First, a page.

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MTG Canada Tarriff

Happy Monday MTG peeps,

EDIT 7.16.2018 : You may wish to read the CBC article on this subject written by Darren Major who had interviewed Dave Teller over at Wizard's Tower in Ottawa.  Article linked right here.

Should you, like us reside and play in Canada, then this may be of interest to you.  The bottom line is, that you should expect to pay a bit more to buy Magic: the Gathering cards.

On May 31, 2018, the United States had announced tariffs on imports of certain steel and aluminum products from Canada at the rates of 25% and 10%, respectively.   Taking into consideration feedback received from Canadians through over 1,000 submissions during public consultations, on July 1, 2018, Canada had imposed countermeasures (surtaxes) against (Canadian) $16.6 billion in imports of steel, aluminum, and other products from the U.S., representing the value of 2017 Canadian exports affected by the U.S. tariffs. 

Listed within Table 3 (‘Other Products’) on the countermeasures response from the Canadian Department of Finance Page, and subject to a 10 per cent surtax, one is able to find this line item -

• 9504.40.00 - Playing cards

There had been some early speculation that Magic: the Gathering cards could be construed as a type of collectible card, such as hockey or baseball cards.  This however is not the case, as the Magic: the Gathering card is integral to play the game, and thus is quite solidly considered a playing card.  This has reportedly been confirmed to a Canadian gaming store owner by Wizards of the Coast as well as that store’s supply distributor.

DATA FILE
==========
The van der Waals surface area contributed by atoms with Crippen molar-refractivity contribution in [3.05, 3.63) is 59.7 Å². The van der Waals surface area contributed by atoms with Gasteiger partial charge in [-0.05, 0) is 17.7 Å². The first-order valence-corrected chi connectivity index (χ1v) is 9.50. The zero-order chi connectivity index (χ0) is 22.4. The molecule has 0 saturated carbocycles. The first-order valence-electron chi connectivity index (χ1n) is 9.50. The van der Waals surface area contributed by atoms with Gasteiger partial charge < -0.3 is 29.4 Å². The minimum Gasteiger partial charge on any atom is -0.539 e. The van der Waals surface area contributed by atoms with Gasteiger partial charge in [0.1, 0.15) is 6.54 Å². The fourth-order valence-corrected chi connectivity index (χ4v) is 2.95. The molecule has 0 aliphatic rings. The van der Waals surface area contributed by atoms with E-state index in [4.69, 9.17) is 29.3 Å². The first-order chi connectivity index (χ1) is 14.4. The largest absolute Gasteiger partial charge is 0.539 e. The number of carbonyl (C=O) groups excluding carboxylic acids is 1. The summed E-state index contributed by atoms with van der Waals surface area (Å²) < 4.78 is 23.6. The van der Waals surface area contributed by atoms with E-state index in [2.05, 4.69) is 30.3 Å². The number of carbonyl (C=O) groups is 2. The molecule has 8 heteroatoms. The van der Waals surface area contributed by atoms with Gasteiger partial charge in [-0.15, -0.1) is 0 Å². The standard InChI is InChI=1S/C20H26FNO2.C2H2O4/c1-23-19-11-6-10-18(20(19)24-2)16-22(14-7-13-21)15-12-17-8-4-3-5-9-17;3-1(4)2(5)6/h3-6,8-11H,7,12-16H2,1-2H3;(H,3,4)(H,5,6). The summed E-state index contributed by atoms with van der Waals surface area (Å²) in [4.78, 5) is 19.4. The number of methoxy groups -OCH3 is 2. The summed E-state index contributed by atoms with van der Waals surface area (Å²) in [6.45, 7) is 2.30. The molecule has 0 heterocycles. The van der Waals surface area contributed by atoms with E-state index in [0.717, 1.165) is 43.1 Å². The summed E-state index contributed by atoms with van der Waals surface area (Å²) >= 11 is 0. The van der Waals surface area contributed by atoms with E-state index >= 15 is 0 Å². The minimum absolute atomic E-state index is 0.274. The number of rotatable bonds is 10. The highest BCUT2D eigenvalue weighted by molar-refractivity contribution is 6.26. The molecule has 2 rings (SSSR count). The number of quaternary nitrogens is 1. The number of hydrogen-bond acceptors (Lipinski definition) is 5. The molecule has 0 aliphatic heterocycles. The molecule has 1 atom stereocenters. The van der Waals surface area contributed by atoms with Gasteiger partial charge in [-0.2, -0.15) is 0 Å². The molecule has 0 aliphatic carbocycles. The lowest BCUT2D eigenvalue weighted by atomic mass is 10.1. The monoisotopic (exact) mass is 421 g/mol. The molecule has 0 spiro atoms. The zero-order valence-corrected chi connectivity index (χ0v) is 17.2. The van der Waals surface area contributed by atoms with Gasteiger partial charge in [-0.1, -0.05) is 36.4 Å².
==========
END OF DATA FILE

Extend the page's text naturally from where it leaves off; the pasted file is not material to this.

It had been suggested that Wizards of the Coast had worked closely with Canadian distributors to get Core 2019 Prerelease and Release product shipped across the Canadian border before the tariffs go into effect on July 1st, the day the new tariffs had taken place.  Just how much product may have landed in Canada before this date is unclear at this time.

Looking into the future, we hope that this new tariffs will be dismissed soon and relations with our American cousins will normalize.  What may be hindering this is that at one point in the not too distant past, the American Constitution gave Congressional power “to lay and collect taxes, duties, Imposts and Excises, to pay the Debts and provide for the common Defence and general Welfare of the United States”, whereas the current trend is to shift this to the executive branch.  The current American regime also has a number of loop-holes to employ such as the clause in the 1974 Trade Act, to impose restrictive tariffs where there is “an adverse impact on national security from imports”.


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